One of the primary features of the present speed reducer is its compactness and simplicity for the capacity of the unit. This is partly accomplished by the use of external gearing. Another feature which is important in obtaining this compactness and economy in fabrication is the relationship of bearings 42 and 44 between the inner and outer housings and in relationship to one another. It will be noted from the drawing that the smaller ends of the two roller bearings are facing in the same direction, thus placing the cone of bearing 42 on a shoulder or in an annular recess in annular extension 46 of end member 22 and placing the cup of the bearing against a shoulder in an annular recess in end member 92 of inner housing 40. This construction permits the use of a substantially smaller bearing than otherwise would be required, as well as reducing the size and mass of the end plate 22 near the center thereof for rotatably supporting the inner housing. The cup and cone of bearing 44 seat on end plate 24 and on a shoulder in a recess in extension 60 on end plate 94 of the inner housing. This arrangement permits the use of relatively smaller bearings than otherwise would be required for a bearing relationship at opposite ends of the rotating inner housing. The tolerance between the parts of bearing 42 is adjusted by ring 120, and the tolerance between the parts of bearing 44 is adjusted by ring 122. In view of the simplicity in the parts as a result of the relationship of these two bearings to the respective rotating elements, the reducer can be assembled with greater ease than is normally encountered in similar gear reducers, and the smaller parts result in substantial economy and simplicity over the units assembled in the conventional manner.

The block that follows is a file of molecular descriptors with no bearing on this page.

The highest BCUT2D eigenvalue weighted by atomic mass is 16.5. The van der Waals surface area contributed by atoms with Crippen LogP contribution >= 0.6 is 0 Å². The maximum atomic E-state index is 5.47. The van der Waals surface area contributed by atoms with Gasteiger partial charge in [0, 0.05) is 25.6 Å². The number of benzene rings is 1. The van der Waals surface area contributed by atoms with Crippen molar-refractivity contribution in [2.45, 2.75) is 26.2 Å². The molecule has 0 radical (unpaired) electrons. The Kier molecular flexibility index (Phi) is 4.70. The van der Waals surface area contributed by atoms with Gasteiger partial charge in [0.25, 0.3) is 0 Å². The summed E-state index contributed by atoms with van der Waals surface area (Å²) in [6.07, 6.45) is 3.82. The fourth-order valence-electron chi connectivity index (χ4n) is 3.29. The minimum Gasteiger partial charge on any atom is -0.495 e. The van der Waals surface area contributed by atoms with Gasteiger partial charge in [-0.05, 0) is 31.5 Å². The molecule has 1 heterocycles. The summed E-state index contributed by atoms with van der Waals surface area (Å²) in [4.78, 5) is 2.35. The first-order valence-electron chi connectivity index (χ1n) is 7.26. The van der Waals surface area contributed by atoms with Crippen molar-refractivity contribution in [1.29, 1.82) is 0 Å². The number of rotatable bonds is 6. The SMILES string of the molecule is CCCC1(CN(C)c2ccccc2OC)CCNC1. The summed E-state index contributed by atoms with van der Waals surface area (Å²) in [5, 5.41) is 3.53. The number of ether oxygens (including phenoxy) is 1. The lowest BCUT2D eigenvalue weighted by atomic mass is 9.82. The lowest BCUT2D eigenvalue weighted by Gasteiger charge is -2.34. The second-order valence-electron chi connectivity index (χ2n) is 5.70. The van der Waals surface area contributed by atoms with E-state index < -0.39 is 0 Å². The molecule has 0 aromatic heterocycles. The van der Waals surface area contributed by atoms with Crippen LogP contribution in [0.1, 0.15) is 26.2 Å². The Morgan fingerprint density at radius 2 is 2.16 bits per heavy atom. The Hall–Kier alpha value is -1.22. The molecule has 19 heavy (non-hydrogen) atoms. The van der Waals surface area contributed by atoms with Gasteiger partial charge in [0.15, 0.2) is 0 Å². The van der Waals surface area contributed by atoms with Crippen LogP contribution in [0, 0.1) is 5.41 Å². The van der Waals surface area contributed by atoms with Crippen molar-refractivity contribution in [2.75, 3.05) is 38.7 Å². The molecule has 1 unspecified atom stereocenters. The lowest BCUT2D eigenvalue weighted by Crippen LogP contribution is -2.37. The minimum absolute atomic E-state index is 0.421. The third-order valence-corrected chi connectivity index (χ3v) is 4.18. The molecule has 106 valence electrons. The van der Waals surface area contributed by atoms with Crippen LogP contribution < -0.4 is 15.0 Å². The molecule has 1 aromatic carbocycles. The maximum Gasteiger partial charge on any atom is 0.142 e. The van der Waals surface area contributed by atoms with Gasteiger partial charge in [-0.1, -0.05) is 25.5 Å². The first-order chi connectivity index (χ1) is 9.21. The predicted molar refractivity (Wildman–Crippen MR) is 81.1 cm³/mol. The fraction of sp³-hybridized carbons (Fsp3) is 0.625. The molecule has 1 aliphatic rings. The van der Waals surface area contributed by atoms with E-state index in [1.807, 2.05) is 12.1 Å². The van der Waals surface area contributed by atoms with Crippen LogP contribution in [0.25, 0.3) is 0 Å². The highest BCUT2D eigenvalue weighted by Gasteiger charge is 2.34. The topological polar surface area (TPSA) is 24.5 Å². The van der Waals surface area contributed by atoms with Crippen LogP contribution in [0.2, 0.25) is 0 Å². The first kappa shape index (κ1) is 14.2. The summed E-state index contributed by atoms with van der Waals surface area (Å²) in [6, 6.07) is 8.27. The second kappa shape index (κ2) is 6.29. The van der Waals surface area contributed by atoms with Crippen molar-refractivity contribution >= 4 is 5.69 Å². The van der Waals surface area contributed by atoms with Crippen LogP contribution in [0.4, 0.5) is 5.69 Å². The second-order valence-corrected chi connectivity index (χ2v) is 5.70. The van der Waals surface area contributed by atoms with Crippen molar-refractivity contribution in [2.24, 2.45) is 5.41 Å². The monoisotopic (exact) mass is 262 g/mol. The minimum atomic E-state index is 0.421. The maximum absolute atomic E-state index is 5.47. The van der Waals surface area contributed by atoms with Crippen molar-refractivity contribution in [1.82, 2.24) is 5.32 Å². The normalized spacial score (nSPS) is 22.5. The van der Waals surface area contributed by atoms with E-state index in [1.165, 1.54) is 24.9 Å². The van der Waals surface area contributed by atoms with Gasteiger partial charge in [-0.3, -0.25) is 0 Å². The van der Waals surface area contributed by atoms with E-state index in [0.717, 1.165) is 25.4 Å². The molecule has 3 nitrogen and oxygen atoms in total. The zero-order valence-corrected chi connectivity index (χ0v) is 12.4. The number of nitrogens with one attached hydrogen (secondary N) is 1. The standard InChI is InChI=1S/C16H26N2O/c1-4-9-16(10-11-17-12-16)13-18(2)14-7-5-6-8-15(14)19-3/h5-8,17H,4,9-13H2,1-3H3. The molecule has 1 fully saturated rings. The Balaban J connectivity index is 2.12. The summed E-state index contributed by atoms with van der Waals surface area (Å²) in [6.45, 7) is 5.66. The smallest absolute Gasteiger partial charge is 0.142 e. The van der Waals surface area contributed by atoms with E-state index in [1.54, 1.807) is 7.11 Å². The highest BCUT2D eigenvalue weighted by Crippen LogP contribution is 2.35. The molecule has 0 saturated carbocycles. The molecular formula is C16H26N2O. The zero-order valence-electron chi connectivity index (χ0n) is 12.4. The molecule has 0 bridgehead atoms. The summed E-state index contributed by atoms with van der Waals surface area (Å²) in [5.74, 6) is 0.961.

In the operation of the present gear reducer, the input shaft 14 is driven by an electric motor or other suitable source of power, and the torque from the shaft is transmitted through pinion 80 to gears 86 and 96 and to shafts 76 and 74, respectively. The torque of the two shafts is transmitted by pinions 102 and 106 to gear 104 mounted on the output shaft 50. When the head or heads 112 are actuated in response to the load on the equipment or by an operator, the disc brake 110 is restrained in rotation, thus restraining the rotation of inner housing 40 and the orbiting of gear trains 70 and 72 around the axis of the two shafts. This restraint causes the torque to be transmitted from the input shaft through the gear trains to the output shaft. When the unit has, at least partially, accelerated and is approaching normal operation, the brake is held fully against rotation, which in turn prevents the orbiting of the two gear trains 70 and 72, thus transmitting the full torque from the input shaft 14 to the output shaft 50.
One of the advantages of the present soft start gear reducer, in addition to the advantages mentioned herein with respect to the compactness, economy and simplicity relative to the capacity, is that the acceleration and/or deceleration can effectively be controlled automatically by the use of the disc brake 110 and the head or heads 112 in response to operating conditions. A disc brake mounted directly on the output shaft 50 may be used in order to assist in controlling the deceleration of the unit if desired.
While only one embodiment of the present controlled acceleration and deceleration speed reducer has been described in detail herein, various changes and modifications may be made without departing from the scope of the invention.